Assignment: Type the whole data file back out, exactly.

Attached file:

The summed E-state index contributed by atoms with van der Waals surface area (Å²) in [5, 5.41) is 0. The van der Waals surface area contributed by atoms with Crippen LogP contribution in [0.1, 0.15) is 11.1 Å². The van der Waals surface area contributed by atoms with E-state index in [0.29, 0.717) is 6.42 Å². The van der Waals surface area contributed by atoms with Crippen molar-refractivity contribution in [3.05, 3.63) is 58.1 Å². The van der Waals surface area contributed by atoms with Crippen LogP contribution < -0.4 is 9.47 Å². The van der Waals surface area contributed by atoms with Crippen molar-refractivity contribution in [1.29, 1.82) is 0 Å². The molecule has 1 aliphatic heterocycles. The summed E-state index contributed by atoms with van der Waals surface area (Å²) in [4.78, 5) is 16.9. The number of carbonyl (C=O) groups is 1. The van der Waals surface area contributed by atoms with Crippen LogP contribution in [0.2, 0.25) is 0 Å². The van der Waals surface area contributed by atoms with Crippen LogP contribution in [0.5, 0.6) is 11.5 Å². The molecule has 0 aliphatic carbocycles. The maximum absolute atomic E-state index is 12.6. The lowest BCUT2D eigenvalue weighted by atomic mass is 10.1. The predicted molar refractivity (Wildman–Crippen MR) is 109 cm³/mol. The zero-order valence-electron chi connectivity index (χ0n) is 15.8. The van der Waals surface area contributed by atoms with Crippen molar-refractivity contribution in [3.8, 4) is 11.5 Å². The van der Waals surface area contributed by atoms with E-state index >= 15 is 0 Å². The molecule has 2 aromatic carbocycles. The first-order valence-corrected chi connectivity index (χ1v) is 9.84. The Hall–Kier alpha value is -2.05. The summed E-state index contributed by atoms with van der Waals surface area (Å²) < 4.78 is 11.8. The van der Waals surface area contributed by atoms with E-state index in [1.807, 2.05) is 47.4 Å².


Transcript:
The summed E-state index contributed by atoms with van der Waals surface area (Å²) in [5, 5.41) is 0. The van der Waals surface area contributed by atoms with Crippen LogP contribution in [0.1, 0.15) is 11.1 Å². The van der Waals surface area contributed by atoms with E-state index in [0.29, 0.717) is 6.42 Å². The van der Waals surface area contributed by atoms with Crippen molar-refractivity contribution in [3.05, 3.63) is 58.1 Å². The van der Waals surface area contributed by atoms with Crippen LogP contribution < -0.4 is 9.47 Å². The van der Waals surface area contributed by atoms with Crippen molar-refractivity contribution in [1.29, 1.82) is 0 Å². The molecule has 1 aliphatic heterocycles. The summed E-state index contributed by atoms with van der Waals surface area (Å²) in [4.78, 5) is 16.9. The number of carbonyl (C=O) groups is 1. The van der Waals surface area contributed by atoms with Crippen LogP contribution in [0.2, 0.25) is 0 Å². The van der Waals surface area contributed by atoms with Crippen LogP contribution in [0.5, 0.6) is 11.5 Å². The molecule has 0 aliphatic carbocycles. The maximum absolute atomic E-state index is 12.6. The lowest BCUT2D eigenvalue weighted by atomic mass is 10.1. The predicted molar refractivity (Wildman–Crippen MR) is 109 cm³/mol. The zero-order valence-electron chi connectivity index (χ0n) is 15.8. The van der Waals surface area contributed by atoms with Crippen molar-refractivity contribution in [3.8, 4) is 11.5 Å². The van der Waals surface area contributed by atoms with E-state index >= 15 is 0 Å². The molecule has 2 aromatic carbocycles. The first-order valence-corrected chi connectivity index (χ1v) is 9.84. The Hall–Kier alpha value is -2.05. The summed E-state index contributed by atoms with van der Waals surface area (Å²) < 4.78 is 11.8. The van der Waals surface area contributed by atoms with E-state index in [1.807, 2.05) is 47.4 Å².